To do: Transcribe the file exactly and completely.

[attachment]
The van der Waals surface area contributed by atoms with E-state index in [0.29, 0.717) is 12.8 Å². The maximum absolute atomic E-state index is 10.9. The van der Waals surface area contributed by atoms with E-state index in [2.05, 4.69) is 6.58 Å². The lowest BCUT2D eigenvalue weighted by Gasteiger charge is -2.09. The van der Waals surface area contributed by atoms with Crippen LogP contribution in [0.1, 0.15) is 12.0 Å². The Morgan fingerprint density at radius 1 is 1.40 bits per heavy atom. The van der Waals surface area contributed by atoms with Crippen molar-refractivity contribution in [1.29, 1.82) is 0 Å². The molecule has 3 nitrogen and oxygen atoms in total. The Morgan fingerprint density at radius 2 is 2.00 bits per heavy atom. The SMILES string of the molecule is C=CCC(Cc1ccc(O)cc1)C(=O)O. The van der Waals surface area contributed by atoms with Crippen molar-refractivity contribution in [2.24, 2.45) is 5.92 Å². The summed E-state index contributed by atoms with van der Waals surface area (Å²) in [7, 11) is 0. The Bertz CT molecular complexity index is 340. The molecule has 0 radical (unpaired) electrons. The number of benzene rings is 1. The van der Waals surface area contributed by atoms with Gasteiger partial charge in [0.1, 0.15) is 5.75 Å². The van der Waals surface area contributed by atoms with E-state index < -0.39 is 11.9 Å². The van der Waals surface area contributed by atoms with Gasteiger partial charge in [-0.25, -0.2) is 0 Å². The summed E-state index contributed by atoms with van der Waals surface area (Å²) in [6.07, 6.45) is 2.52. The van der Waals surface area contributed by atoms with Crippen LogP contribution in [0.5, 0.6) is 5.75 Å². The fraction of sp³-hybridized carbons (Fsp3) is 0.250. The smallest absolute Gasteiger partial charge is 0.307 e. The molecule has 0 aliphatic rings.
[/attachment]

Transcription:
The van der Waals surface area contributed by atoms with E-state index in [0.29, 0.717) is 12.8 Å². The maximum absolute atomic E-state index is 10.9. The van der Waals surface area contributed by atoms with E-state index in [2.05, 4.69) is 6.58 Å². The lowest BCUT2D eigenvalue weighted by Gasteiger charge is -2.09. The van der Waals surface area contributed by atoms with Crippen LogP contribution in [0.1, 0.15) is 12.0 Å². The Morgan fingerprint density at radius 1 is 1.40 bits per heavy atom. The van der Waals surface area contributed by atoms with Crippen molar-refractivity contribution in [1.29, 1.82) is 0 Å². The molecule has 3 nitrogen and oxygen atoms in total. The Morgan fingerprint density at radius 2 is 2.00 bits per heavy atom. The SMILES string of the molecule is C=CCC(Cc1ccc(O)cc1)C(=O)O. The van der Waals surface area contributed by atoms with Crippen molar-refractivity contribution in [2.24, 2.45) is 5.92 Å². The summed E-state index contributed by atoms with van der Waals surface area (Å²) in [7, 11) is 0. The Bertz CT molecular complexity index is 340. The molecule has 0 radical (unpaired) electrons. The number of benzene rings is 1. The van der Waals surface area contributed by atoms with Gasteiger partial charge in [0.1, 0.15) is 5.75 Å². The van der Waals surface area contributed by atoms with E-state index < -0.39 is 11.9 Å². The van der Waals surface area contributed by atoms with Gasteiger partial charge in [-0.25, -0.2) is 0 Å². The summed E-state index contributed by atoms with van der Waals surface area (Å²) in [6.07, 6.45) is 2.52. The van der Waals surface area contributed by atoms with Crippen LogP contribution in [0.5, 0.6) is 5.75 Å². The fraction of sp³-hybridized carbons (Fsp3) is 0.250. The smallest absolute Gasteiger partial charge is 0.307 e. The molecule has 0 aliphatic rings.